Book review: Choke: What the Secrets of the Brain Reveal About Getting It Right When You Have To, by Sian Beilock.
This book provides some clues about why pressure causes some people to perform less well than they otherwise would, and gives simple (but not always easy) ways to reduce that effect. There’s a good deal of overlap between this book’s advice and other self-improvement advice. The book modestly enhances how I think about the techniques and how motivated I am to use them.
The main surprise about the causes is that people with large working memories are more likely to choke because they’re more likely to over-analyze a problem, presumably because they’re better at analyzing problems. They’re also less creative. There are also interesting comments about the role of small working memories in ADHD.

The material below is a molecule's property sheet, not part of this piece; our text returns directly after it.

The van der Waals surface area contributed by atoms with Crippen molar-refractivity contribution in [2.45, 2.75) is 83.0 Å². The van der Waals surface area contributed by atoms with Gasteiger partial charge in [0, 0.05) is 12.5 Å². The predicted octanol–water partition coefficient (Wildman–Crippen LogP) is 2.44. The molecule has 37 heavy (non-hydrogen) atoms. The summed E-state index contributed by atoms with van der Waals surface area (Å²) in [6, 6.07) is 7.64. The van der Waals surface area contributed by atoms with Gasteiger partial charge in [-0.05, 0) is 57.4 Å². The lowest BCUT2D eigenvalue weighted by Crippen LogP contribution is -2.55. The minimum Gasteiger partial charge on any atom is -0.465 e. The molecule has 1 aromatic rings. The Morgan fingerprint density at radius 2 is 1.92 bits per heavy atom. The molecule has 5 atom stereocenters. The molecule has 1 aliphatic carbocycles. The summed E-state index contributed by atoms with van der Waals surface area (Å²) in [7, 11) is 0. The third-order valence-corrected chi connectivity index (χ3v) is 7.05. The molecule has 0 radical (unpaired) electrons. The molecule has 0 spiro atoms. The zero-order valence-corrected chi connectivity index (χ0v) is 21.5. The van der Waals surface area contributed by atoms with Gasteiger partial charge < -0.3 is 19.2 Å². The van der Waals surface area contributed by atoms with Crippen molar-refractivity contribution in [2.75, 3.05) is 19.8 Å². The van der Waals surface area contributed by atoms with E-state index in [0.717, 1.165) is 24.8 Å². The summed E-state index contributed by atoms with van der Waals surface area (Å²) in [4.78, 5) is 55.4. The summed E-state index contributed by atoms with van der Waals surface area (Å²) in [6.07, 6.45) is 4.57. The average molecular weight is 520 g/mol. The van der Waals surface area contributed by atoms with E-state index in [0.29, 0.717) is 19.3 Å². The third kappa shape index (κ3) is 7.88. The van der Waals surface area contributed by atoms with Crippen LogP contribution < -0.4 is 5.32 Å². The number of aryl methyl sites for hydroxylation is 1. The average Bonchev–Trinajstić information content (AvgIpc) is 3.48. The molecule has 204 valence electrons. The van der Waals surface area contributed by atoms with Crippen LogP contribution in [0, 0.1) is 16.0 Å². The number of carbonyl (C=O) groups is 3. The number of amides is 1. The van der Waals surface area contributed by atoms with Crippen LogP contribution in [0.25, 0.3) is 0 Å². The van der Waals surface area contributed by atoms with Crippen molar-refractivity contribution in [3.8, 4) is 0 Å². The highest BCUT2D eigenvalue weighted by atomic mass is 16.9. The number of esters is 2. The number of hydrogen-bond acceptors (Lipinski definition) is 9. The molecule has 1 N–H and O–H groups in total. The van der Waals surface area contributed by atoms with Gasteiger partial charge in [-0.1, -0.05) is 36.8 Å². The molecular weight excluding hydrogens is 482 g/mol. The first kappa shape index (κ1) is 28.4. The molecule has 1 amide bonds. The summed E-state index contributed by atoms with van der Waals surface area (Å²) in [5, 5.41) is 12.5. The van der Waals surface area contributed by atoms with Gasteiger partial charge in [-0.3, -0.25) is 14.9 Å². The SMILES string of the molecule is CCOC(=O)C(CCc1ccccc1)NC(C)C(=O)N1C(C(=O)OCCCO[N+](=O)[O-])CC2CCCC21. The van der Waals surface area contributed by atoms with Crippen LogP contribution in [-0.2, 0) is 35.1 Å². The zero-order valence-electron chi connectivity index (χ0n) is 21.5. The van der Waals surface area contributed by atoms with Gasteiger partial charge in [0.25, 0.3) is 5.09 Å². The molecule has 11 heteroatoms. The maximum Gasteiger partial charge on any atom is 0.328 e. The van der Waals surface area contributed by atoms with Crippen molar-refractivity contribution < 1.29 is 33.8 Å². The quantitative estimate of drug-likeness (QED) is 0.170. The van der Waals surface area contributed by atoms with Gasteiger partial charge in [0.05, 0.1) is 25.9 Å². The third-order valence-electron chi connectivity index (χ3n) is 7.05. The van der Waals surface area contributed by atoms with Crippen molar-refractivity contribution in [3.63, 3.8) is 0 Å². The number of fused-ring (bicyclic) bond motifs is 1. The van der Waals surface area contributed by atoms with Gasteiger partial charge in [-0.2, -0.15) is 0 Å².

The book includes some interesting comments on how SAT tests provide misleading evidence of sexual differences in ability, and how social influences can affect sexual differences in ability (for example, having a more feminine name makes a girl less likely to learn math).
The book’s style is unusually pleasant.